8 Possible Trump VP Candidates Who Haven’t Shot Their Dogs

Kristi Noem thought the political world would be impressed by her story of executing a dog, but she seems to have misjudged her fellow Republicans — including, most critically, Donald Trump.

In the span of a few days, the South Dakota governor reportedly tanked her shot at becoming Trump’s running mate when a section of her forthcoming memoir, obtained by the Guardian, described her decision to lead a 14-month-old wirehaired pointer named Cricket to a gravel pit and shoot her dead. The pup was overly aggressive and bad at hunting, Noem wrote. RIP Cricket!

But if Noem’s out, there are still plenty of people on Trump’s VP shortlist who haven’t killed dogs — that we know of!

J.D. Vance

The first-term Ohio senator is reportedly near the top of Trump’s VP list.

And unlike Noem, Vance has already had to confront what seemed like his most damaging electoral baggage in his 2022 race: He’s previously bashed Trump, calling him “noxious,” an “idiot” and “reprehensible.”

Now Trump and Vance are thick as thieves, although Vance claims that he and Trump haven’t discussed the possibility of running together.

“I talk to President Trump a lot. We’re very close. I’ve never spoken to him about being vice president. So, I assume that a lot of this is media speculation,” Vance said recently on Fox News.

Marco Rubio

It’s unclear how serious Trump is about choosing the Florida senator, since the 12th Amendment prohibits Florida’s 30 Electoral College members from voting for a president and vice president who both live in Florida, and that’s where Trump now resides. To run with Trump, Rubio would theoretically have to move and give up his Senate seat.

Rubio, who ran against Trump for president in 2016, offered a testy response to the speculation this week.

“I’m glad to learn that from the media. I’ll let you guys pick where I’m gonna move, how’s that?” he told reporters at the Capitol. “No one’s offered any jobs, so why would I answer a question that I’ve never been presented?”

Rubio also has a cute good boy named Winston who seems to be alive and well, at least as of a few years ago.

Tim Scott

The South Carolina senator would make history as the first Black Republican VP, and could signal Trump is making a play to win over Black voters disappointed in President Joe Biden.

Scott began the 2024 election cycle as an opponent of Trump’s for the GOP nomination, before dropping out and becoming his surrogate on the campaign trail. He played a major role campaigning for Trump against former U.N. ambassador Nikki Haley in South Carolina in February.

Scott, who doesn’t answer questions from reporters at the Capitol, hasn’t addressed the speculation.

Marjorie Taylor Greene

Rep. Marjorie Taylor Greene (R-Ga.) has openly pined for the chance to be part of a second Trump administration, speculating to the Atlanta Journal-Constitution in August: “Am I going to be a part of President Trump’s Cabinet if he wins? Is it possible that I’ll be VP?”

Greene on Wednesday described herself as “the biggest supporter of President Trump” in Congress. But in recent weeks she and Trump have differed on her quest to overthrow House Speaker Mike Johnson (R-La.), about whom Trump still speaks highly.

Trump refused to fan the flames of the dispute while Johnson was with him in Florida last month: “We’re getting along very well with the speaker, and I get along very well with Marjorie.”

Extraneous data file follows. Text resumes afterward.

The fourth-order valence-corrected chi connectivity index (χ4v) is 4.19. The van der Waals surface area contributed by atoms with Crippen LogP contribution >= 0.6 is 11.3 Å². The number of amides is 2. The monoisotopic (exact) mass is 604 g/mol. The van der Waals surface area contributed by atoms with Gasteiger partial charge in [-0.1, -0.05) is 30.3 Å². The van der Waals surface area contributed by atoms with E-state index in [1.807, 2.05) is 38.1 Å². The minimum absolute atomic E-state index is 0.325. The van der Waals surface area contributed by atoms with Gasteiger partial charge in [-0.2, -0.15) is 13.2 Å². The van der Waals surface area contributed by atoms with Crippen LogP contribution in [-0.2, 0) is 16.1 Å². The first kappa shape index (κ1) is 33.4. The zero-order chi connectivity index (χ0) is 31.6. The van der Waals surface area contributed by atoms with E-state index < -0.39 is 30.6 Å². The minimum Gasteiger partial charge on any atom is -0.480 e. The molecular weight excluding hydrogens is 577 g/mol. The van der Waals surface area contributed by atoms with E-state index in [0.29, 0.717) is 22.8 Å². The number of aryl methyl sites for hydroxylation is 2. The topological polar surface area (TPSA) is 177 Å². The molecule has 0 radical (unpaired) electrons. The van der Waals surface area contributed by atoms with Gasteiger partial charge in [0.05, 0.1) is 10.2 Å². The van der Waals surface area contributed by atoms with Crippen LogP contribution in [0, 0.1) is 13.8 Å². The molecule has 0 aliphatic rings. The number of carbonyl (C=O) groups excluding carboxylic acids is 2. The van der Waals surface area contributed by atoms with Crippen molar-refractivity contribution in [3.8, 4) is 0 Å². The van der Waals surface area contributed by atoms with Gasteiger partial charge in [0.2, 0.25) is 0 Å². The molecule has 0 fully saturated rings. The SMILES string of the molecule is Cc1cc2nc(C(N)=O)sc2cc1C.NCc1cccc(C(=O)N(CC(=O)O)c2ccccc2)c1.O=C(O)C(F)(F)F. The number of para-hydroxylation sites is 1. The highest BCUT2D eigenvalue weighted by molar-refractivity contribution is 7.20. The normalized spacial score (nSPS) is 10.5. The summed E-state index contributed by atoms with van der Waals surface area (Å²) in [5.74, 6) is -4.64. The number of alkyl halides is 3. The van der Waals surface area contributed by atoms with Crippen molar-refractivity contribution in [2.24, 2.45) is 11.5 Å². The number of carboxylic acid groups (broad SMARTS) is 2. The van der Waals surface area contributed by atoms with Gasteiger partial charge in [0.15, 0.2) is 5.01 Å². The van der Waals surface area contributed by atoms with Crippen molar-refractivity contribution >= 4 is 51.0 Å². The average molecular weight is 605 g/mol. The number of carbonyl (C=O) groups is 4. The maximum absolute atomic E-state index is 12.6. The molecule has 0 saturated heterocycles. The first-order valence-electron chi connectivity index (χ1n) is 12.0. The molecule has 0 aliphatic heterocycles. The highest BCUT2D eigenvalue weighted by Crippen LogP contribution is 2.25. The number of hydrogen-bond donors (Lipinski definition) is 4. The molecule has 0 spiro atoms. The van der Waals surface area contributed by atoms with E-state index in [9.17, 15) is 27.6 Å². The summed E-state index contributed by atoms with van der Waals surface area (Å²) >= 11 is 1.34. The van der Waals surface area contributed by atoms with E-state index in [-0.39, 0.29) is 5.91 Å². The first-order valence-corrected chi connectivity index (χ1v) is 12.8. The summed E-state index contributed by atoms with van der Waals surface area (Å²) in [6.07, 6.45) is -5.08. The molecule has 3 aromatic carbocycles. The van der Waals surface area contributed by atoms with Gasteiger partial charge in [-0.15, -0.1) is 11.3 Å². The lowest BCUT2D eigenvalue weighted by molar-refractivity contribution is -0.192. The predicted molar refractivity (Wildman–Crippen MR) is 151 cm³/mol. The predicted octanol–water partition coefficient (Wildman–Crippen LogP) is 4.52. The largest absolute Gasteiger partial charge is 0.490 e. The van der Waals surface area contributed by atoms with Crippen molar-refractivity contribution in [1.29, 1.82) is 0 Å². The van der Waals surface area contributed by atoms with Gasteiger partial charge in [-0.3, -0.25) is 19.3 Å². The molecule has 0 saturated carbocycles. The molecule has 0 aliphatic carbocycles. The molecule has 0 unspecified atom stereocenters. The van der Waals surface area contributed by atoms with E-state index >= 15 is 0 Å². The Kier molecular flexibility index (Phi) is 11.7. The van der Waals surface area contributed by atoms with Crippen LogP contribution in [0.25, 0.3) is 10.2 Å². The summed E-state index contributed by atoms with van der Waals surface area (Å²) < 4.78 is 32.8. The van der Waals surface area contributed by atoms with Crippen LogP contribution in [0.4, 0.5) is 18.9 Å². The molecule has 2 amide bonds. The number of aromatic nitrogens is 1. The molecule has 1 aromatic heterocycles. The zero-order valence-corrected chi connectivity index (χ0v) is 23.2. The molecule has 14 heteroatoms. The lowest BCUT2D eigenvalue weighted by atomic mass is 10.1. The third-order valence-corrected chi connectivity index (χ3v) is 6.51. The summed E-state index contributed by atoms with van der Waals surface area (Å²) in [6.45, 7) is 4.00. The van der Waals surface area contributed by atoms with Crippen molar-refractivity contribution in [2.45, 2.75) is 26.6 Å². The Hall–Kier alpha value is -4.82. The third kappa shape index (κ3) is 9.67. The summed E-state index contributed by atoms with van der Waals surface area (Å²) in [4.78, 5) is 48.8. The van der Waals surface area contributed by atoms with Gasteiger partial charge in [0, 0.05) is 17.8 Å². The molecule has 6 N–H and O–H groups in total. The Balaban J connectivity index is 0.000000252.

Kari Lake

Kari Lake, an election-denying conspiracy theorist running for a must-win Senate seat in Arizona, has reportedly been getting on Trump’s nerves by spending too much time trying to flatter the former president at his Mar-a-Lago club in Florida.

You might say both Lake and Greene are in Trump’s doghouse right now.

Elise Stefanik

Rep. Elise Stefanik (R-N.Y.) is another of Trump’s fiercest defenders in the House of Representatives. She’s called Jan. 6 rioters “hostages” and even scrubbed her past criticism of Trump’s mob from her House website.

Stefanik’s vice presidential stock went up when she confronted university presidents about antisemitism on campus, causing them to embarrass themselves by refusing to say if “calling for the genocide of Jews,” as she put it, would count as bullying or harassment.

Stefanik said in January that she “would be honored to serve in any capacity in a Trump administration.”

Doug Burgum

The Trump team reportedly likes North Dakota Gov. Doug Burgum because he didn’t say mean things about Trump when he was competing in the Republican primary this year, was quick to endorse Trump after dropping his bid, and perhaps also because he hasn’t shot any dogs (again, that we know of!).

Burgum, like Trump, is a fellow rich guy, wealthy enough to have self-funded his own presidential campaign (which nonetheless didn’t last through the first nominating contest in Iowa).

Mitt Romney, If He Didn’t Hate Trump So Much

Sen. Mitt Romney (R-Utah) is not on Trump’s VP list — they hate each other — but his dog story shows why dogs matter in politics.

Romney admitted he once put his Irish setter in a crate strapped to the roof of the family car for a road trip in 1983. The family told the story as an example of Romney’s problem-solving abilities, but the incident dogged him when he ran for president in 2012. He told HuffPost this week it was nothing compared to what Noem did.

“I didn’t eat my dog. I didn’t shoot my dog. I loved my dog, and my dog loved me,” Romney said.

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